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Couple donates whopping $1.4M to help complete cardiac program at Kelowna hospital

Click to play video: 'An “out of the blue” call results in a $1.4 –million dollar donation for the Kelowna Hospital.' An “out of the blue” call results in a $1.4 –million dollar donation for the Kelowna Hospital.
An “out of the blue” call results in a $1.4 –million dollar donation for the Kelowna Hospital – Oct 30, 2019

It was an unexpected phone call that recently took the Kelowna General Hospital Foundation by surprise.

“To get the call fairly out of the blue…certainly doesn’t happen every day but what an incredibly wonderful surprise to have,” said Doug Rankmore, the CEO of Kelowna General Hospital Foundation.

The surprise Rankmore is referring to was a very large donation an Albertan couple wanted to make.

“A $1.4-million gift,” Rankmore said. “It’s a very generous contribution to the community.”

The huge donation comes from Edmonton couple Marshall and Judi Eliuk.

“I just so happened to be in the Okanagan and my nephew lives here and he says the Kelowna General Hospital is looking for $1.4 million to complete the heart services,” Marsahll Eliuk told Global News.

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READ MORE: New, specialized lab at Kelowna hospital will complete cardiac program

 

Having just sold his last business, Eliuk decided to take some of those proceeds and put them to good use.

The auto industry businessman knows first hand the importance of health care. He himself has had open heart surgery and back in 2000 was diagnosed with a very rare blood condition, which nearly took his life.

It required him to live off blood transfusions for nine months.

“During the nine month period, there’s been good people that were going every day to blood services to donate their blood so I could live off it, “Eliuk said.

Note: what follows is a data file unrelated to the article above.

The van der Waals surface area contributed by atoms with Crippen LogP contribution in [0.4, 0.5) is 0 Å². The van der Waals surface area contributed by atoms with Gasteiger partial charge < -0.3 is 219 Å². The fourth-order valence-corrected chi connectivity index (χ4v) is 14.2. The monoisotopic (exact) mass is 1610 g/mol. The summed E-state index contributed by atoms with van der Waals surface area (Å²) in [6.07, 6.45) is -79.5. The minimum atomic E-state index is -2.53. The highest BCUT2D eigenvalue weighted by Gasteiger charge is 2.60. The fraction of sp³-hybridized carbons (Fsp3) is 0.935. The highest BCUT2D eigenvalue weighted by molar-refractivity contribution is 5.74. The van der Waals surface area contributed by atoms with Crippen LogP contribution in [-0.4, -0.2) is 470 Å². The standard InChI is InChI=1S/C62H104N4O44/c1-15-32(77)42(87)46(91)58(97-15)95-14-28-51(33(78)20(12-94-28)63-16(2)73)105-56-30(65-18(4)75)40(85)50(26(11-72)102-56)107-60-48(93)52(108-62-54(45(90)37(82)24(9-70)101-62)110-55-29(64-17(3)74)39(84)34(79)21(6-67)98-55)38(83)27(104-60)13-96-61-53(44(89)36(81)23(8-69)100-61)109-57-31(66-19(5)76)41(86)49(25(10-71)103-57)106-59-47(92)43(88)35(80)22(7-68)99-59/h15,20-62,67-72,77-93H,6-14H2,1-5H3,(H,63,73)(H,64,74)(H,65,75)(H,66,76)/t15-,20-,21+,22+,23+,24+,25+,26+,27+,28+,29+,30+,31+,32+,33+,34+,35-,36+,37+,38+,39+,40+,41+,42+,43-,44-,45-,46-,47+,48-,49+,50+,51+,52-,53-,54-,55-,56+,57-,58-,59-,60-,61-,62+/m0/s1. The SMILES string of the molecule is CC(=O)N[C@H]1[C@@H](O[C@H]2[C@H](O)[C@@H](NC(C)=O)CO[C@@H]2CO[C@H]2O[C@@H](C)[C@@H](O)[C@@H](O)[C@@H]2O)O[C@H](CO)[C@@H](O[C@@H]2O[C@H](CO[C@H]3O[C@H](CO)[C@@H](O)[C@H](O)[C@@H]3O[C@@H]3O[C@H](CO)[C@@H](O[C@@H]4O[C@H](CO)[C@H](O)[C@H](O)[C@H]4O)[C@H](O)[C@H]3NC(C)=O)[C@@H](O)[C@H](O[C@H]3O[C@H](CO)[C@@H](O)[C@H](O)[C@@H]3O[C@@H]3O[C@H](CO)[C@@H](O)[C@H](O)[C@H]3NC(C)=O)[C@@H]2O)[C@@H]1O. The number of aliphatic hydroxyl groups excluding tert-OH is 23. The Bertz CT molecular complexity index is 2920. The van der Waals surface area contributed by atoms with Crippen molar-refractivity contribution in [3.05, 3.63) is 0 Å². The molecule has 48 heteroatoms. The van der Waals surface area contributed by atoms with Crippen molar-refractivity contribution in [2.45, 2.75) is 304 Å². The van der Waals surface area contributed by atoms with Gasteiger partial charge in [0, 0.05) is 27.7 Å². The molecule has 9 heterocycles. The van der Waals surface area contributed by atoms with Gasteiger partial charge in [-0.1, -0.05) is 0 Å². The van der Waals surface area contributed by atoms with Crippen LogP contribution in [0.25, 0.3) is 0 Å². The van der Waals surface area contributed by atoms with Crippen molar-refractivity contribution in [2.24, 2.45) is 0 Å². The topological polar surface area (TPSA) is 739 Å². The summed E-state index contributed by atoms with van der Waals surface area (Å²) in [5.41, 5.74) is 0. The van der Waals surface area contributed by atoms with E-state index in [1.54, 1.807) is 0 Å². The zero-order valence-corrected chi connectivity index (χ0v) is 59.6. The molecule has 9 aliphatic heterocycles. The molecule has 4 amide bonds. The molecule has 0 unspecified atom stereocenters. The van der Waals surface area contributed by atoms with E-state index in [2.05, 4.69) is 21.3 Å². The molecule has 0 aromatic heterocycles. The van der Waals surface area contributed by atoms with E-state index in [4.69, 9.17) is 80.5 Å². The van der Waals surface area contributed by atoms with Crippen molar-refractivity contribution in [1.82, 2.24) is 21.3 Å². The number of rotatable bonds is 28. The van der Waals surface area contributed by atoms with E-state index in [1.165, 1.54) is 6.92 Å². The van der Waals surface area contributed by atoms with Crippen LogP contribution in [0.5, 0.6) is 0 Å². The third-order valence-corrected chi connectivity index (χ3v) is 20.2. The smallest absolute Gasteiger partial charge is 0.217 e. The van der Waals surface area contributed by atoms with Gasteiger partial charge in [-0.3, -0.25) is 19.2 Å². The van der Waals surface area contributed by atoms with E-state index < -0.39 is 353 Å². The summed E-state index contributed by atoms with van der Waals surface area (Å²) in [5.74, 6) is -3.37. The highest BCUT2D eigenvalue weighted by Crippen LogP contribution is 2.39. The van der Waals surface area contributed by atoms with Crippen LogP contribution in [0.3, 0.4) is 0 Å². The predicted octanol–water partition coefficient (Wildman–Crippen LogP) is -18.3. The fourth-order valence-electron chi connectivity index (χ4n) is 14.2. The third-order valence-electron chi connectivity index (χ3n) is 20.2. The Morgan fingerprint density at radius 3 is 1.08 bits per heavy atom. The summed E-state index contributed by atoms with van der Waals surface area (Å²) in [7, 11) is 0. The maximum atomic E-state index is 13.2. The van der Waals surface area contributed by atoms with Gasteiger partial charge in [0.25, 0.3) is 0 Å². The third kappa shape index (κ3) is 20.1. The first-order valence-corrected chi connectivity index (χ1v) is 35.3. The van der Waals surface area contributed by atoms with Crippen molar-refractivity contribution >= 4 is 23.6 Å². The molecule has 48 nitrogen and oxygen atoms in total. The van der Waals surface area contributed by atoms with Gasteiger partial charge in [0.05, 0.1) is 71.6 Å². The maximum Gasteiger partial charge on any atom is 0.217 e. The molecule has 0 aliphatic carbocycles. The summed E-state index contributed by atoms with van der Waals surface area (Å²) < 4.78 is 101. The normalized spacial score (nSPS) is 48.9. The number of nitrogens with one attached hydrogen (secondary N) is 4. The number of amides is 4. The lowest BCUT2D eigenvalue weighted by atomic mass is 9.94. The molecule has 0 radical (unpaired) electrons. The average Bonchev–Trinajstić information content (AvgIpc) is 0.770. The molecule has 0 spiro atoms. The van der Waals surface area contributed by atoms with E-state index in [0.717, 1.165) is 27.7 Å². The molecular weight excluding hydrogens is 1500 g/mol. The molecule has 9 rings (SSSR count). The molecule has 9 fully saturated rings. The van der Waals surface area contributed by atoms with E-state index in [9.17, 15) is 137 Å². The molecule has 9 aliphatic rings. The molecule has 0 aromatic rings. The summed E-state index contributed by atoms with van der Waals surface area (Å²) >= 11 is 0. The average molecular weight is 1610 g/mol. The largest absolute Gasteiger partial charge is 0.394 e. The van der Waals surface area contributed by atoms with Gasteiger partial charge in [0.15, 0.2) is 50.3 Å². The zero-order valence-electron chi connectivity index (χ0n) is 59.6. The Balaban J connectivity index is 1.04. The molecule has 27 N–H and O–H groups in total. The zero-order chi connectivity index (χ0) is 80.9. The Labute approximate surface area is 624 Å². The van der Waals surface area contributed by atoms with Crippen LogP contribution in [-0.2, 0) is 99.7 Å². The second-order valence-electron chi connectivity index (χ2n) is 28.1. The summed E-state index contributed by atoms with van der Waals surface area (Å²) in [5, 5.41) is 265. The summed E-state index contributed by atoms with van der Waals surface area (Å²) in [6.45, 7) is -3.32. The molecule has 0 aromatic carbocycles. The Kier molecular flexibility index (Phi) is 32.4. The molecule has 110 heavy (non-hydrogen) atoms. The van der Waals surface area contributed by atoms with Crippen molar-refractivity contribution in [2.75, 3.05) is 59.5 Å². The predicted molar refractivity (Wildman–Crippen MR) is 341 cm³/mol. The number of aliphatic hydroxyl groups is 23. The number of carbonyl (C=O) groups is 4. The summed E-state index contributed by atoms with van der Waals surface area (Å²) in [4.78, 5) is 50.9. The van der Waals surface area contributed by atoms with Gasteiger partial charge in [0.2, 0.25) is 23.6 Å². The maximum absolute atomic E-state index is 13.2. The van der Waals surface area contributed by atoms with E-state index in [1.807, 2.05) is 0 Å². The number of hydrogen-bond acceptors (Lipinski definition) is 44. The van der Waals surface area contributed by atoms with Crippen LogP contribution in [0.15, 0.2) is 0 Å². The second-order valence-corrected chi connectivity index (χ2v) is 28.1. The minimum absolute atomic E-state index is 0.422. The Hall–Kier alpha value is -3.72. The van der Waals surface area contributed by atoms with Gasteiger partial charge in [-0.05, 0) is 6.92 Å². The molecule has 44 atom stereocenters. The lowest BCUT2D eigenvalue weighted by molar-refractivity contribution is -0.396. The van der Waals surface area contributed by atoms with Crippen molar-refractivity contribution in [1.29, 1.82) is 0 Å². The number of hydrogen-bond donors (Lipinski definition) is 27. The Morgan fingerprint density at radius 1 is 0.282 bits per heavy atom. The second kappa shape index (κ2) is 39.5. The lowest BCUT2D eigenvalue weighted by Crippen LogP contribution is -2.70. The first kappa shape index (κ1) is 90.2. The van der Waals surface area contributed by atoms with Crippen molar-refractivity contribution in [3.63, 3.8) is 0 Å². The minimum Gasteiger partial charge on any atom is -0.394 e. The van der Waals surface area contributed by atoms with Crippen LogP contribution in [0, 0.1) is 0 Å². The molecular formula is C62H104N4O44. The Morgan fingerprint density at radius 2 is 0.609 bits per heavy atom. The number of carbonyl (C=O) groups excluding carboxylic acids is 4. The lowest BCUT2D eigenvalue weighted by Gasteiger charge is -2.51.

Now he said is his chance to pay it forward.

“It’ll save other lives and it’s a way to pay back these people who took their time to donate their blood so I can keep on living,” he said.

Eluik’s contribution completes the $7-million “Right Here at KGH” campaign, which was launched early this year.

READ MORE: Kelowna General Hospital announces $7 million campaign to keep heart patients in Interior

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The funds will bring what’s called an electrophysiology (EP) lab to Kelowna General Hospital, providing
advanced heart rhythm services.

READ MORE: Years of growth in cardiac care at Kelowna General

“It means we are able to go forward and start building the room, ordering the equipment and getting the program,” Ranmore said. “What it really means is it’ll be here on schedule, it’ll be open when people need it.”

Right now, thousand of patients have to travel to the south coast every year to receive advanced heart rhythm services.

“It’s going to be huge for the patients,” said Dr, Frank Halperin, head of cardiology at KGH. “Right now patients have to travel down to Vancouver or Victoria anytime they need any advanced services and now they will be bale to have that service provided right here in the Okanagan, right close to home and it’ll make a huge difference. They won’t have to travel, they will get care closer and it’ll be better care overall.”

The completion of the campaign means that other than transplants, all heart-related services will be provided at KGH.

READ MORE: Kelowna’s cardiac centre treats more than 10,000 patients every year

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To honour the couple’s big contribution, the KGH Foundation is naming the program in their honour.

“It will be the Marshall Eliuk Cardiac Interventional and Advanced Heart Rhythm Program,” Rankmore said. “It’s a great honour to be able to name it in their honour.”

The program is expected to be up and running in the summer of 2020.

While this is Eliuk’s first gift to KGH, he’s well known for his health care philanthropy in Alberta, where in 2018, he donated $3 million to fund improvements and research to the University Hospital at Edmonton’s Hematology ward.

In 2014, Eliuk also made the largest single donation to Canadian Blood Services, $1.5 million, Services to help establish cord blood/ stem cell banks in Edmonton and Ottawa.

These facilities collect, analyze and freeze stem cell taken from cord blood to be used for future stem cell transplants.

Eliuk said it’s always a good feeling to help save lives.

He added it also makes sense financially.

“It’s a good tax write-off and I think people who sell businesses like myself should probably remember this,” Eliuk said. “Rather than giving the big cheque back to the government, you’re better off to donate to a good cause that will help a lot of people down the road.”

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READ MORE: Planned cardiac lab in Kelowna will lift travel burden for patients

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